As an applied sports psychologist, I am constantly asked by parents for the best sports advice they can give to their child.
With the increasing focus in youth sports on success, I tell parents that to help their child be the best they can be in their sport, there are three main points they should stress, all of which emphasize positive reinforcement as their overriding theme:
It is important for kids to understand the importance of staying focused during practice to learn the skills they will need to perform at their best in competition. Even if the drills sometimes seem boring, kids need to know that they serve a purpose; that repetitive drills during practice enables them to execute those skills under game pressure.
Tip: Two excellent catch-phrases you can use to reinforce this message are "practice-to-play" and "train-to-trust," so on game day, you can say to your child, "You have done the hard work in practice, now trust your feelings, reactions and body today. Believe in yourself."
2. Have fun, not expectations
Your child will perform at their best in competition if they don't fear failure or success, and instead just play for the sake of playing. Remind them that you won't be there to judge their performance, and that they shouldn't be judging themselves either. Taking this approach will free up their energy, so instead of experiencing stress in the heat of competition, they will be having fun.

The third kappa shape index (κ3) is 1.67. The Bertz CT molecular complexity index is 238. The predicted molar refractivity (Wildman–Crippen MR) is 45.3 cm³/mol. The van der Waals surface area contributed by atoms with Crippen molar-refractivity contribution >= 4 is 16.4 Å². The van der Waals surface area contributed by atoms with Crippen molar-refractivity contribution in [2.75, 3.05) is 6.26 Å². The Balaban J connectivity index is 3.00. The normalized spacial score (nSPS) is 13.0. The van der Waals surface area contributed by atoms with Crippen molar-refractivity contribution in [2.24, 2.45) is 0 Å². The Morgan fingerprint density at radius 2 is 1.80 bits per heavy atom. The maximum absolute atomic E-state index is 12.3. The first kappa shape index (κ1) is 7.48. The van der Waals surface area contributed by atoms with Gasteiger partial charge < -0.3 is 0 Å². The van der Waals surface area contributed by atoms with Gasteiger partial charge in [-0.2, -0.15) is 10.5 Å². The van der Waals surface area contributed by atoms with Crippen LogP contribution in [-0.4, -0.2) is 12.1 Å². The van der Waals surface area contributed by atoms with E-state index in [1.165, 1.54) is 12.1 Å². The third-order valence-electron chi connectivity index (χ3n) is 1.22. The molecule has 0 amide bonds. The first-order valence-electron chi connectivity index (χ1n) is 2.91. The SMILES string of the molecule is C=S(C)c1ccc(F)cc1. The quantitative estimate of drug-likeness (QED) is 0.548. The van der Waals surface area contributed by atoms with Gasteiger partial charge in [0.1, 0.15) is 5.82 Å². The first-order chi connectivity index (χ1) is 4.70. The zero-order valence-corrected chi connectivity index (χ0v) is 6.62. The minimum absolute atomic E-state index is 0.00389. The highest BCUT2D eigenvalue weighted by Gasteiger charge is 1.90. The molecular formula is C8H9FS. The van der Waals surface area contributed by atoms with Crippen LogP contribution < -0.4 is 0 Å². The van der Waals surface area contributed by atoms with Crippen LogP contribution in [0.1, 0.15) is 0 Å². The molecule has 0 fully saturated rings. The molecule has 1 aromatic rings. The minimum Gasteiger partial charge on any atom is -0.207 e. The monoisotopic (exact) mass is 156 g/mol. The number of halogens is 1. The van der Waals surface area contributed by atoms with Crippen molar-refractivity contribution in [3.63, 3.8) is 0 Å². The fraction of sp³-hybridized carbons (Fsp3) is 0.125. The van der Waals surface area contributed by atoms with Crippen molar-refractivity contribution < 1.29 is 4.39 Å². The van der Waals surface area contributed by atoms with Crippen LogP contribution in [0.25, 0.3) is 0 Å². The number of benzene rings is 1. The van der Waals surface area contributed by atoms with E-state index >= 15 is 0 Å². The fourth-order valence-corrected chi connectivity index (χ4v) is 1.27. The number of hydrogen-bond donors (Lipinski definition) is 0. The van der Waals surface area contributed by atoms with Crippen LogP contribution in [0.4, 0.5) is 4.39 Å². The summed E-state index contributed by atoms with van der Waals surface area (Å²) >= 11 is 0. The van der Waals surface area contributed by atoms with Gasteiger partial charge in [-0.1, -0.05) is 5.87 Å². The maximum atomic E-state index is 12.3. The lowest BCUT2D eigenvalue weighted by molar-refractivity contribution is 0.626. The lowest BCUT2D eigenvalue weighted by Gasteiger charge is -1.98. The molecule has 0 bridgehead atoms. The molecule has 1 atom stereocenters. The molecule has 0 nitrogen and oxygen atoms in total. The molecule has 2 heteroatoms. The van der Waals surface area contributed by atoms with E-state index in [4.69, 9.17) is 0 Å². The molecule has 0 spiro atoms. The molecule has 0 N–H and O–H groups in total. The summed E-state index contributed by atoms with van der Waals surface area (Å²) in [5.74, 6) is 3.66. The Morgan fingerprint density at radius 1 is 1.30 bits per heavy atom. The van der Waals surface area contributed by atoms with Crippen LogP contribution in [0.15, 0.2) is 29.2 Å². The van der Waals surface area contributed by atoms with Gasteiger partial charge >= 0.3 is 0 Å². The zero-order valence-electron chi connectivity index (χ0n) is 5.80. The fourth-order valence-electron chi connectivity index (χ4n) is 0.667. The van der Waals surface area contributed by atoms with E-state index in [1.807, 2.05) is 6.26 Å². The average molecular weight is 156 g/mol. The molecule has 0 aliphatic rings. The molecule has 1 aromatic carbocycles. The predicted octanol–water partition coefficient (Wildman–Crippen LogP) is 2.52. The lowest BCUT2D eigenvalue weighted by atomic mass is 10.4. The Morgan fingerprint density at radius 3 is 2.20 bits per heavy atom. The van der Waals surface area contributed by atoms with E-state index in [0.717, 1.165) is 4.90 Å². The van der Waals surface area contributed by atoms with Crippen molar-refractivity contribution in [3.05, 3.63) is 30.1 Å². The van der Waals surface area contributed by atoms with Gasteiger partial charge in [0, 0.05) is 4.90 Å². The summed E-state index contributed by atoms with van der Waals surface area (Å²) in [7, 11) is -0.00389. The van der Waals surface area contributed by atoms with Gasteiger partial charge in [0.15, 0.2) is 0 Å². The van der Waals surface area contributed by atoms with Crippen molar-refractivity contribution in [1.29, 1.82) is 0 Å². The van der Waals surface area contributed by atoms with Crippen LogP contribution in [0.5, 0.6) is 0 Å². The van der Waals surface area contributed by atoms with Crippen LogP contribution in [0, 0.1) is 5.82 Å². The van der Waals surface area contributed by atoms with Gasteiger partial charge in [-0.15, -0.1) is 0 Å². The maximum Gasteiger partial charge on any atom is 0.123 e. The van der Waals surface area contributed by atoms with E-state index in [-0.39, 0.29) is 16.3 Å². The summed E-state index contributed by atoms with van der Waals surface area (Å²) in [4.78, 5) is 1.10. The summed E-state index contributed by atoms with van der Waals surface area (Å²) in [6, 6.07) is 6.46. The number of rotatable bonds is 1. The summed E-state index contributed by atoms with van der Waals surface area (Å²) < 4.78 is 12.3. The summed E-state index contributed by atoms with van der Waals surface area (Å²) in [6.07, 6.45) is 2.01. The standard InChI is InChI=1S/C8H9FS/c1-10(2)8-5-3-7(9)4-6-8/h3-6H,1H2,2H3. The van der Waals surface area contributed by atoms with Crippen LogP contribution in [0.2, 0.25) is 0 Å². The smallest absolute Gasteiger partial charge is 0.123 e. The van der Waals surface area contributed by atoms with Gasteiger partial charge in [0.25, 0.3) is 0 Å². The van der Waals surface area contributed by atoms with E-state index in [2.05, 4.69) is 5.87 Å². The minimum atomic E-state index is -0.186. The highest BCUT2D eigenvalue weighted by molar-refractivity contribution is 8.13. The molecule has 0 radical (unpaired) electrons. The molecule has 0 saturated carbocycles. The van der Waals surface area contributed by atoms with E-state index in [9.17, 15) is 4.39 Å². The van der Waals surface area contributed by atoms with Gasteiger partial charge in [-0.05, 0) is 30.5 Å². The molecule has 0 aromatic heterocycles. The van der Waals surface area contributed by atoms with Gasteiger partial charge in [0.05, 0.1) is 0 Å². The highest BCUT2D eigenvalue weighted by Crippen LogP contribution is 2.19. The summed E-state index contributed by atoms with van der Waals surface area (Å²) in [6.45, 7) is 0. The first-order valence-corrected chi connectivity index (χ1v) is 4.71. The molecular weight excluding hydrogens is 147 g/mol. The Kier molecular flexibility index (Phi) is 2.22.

Tip: A great way to drive home this message in a concrete way is to ask your child to write down their goals on an index card before you leave for the game, then put the card in a box, close the lid, and leave the box at home, not to be opened again until after you return home.
3. Internalize motivation
Ask your child to play for the pure joy of playing, not for external rewards like a trophy or blue-ribbon. Athletes who have a passion for their sport (e.g. are intrinsically motivated), who play sports because of the way it makes them feel, are the ones who achieve success in the long-run.
Tip: Be on the lookout for signs that your child isn't having fun. Make sure your child knows that they should only continue playing a sport if they are having fun. If it isn't fun, tell them you will be happy to sit down with them after the season to determine if another sport might be a better fit for them, emotionally, mentally and/or physically.
Be a role model
As parents, it is important to be role models for our children, to not only talk the talk, but walk the walk. If they see you leading a healthy, active life, and engaging in activities that make you happy, excited and confident, they will stay active and play sports for fun, too!
K.C. Wilder, Ph.D., is a former college cycling All-American, two-time national masters short track cycling champion and professional cyclist, certified sports trainer and sports psychologist. She lives in Bucks County, Pennsylvania with her husband, two sons and yellow lab. For more information about Dr. Wilder, click here.